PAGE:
Ecuadorian Banana Growers Advocate for Fair Prices at World Forum in Rome


Facing pressure from European clients, particularly supermarket chains demanding lower prices, the Ecuadorian banana sector is striving to highlight the efforts made by stakeholders in the supply chain. For instance, they ensure a living wage is paid. The industry urges Europeans to adopt a Fairtrade methodology (Fairtrade) and pay a fair price for their bananas. This year's Minimum Supporting Price (MSP) is set at $6.85 for the box of about 18.50 kg for the fruit only, to be paid to growers, marking an increase of $0.35 per box compared to the 2023 price. The European Union is the primary destination for Ecuadorian bananas, absorbing 29.93% of the 32.41 million boxes exported to all destinations in January. However, according to Jose Antonio Hidalgo, Executive Director of the Association of Banana Exporters of Ecuador (Aebe), only two supermarket chains operate under the Fairtrade methodology. Hidalgo emphasizes the need for other supermarkets to align with this methodology for fair pricing.

The banana industry is caught between the struggle for a fair price in Europe and a decline in production due to a lack of farm investment. The upcoming Fourth Global Conference of the World Banana Forum, held from March 11 to 14 in Rome, Italy, presents an opportunity to address these issues. The Ecuadorian delegation will attend under the Ecuadorian Banana Cluster and present three critical points at the event. The first point is to encourage other supermarkets to use the Fairtrade methodology as a reference for their pricing. The second point, as explained by Hidalgo, is to acknowledge that there are two ways to achieve a living wage: through state policies, as implemented by Ecuador, and through collective bargaining. Hidalgo highlights that Ecuador complies with the living wage through its national wage policy, robust labour law, and socialization spaces through the Labor Committee.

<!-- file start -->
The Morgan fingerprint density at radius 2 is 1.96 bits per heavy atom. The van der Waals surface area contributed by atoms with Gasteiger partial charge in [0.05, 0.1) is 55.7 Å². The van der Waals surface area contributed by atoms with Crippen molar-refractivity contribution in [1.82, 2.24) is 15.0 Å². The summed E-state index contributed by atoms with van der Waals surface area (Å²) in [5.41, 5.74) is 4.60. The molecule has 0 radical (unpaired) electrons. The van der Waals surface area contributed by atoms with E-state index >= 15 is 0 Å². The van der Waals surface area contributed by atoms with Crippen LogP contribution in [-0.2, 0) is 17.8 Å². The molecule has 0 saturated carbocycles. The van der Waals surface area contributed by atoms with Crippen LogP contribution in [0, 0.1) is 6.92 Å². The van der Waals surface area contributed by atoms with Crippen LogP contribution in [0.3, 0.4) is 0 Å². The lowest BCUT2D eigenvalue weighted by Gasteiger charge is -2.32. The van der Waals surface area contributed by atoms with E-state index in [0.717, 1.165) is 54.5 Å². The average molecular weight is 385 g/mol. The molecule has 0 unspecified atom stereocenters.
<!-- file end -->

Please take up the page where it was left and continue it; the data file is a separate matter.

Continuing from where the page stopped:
Hidalgo also proposes creating a technical subcommittee to rationalize certifications. He cites that the Global Living Wage Coalition determined that Ecuador had to comply with $489 in 2023. However, the actual amount received by the worker, including basic salary, fourteenth, thirteenth, and reserve funds, was $562.5. This achievement positions Ecuador as a model for other banana-producing countries. The final point addresses the issue of over-certification in the European market due to various schemes around banana imports. This results in more auditing days and increases the administrative burden for producers. Hidalgo reveals that all these required European schemes have a 60% overlap. The sector will recommend a rationalization process in Rome to reduce audit days and the burden on producers. It will be achieved by creating a technical subcommittee of the World Banana Forum under the FAO, where certifiers are committed to working on this process.

In the lead-up to the forum in Rome, the banana sector has launched a social media campaign addressing these issues and requests. The Ecuador Banana Cluster posted on its X (formerly Twitter) account, "Will the burden of excessive certifications continue on Latin American producers? From March 11-14, during the Fourth Global Conference of the World Banana Forum, we expect action!"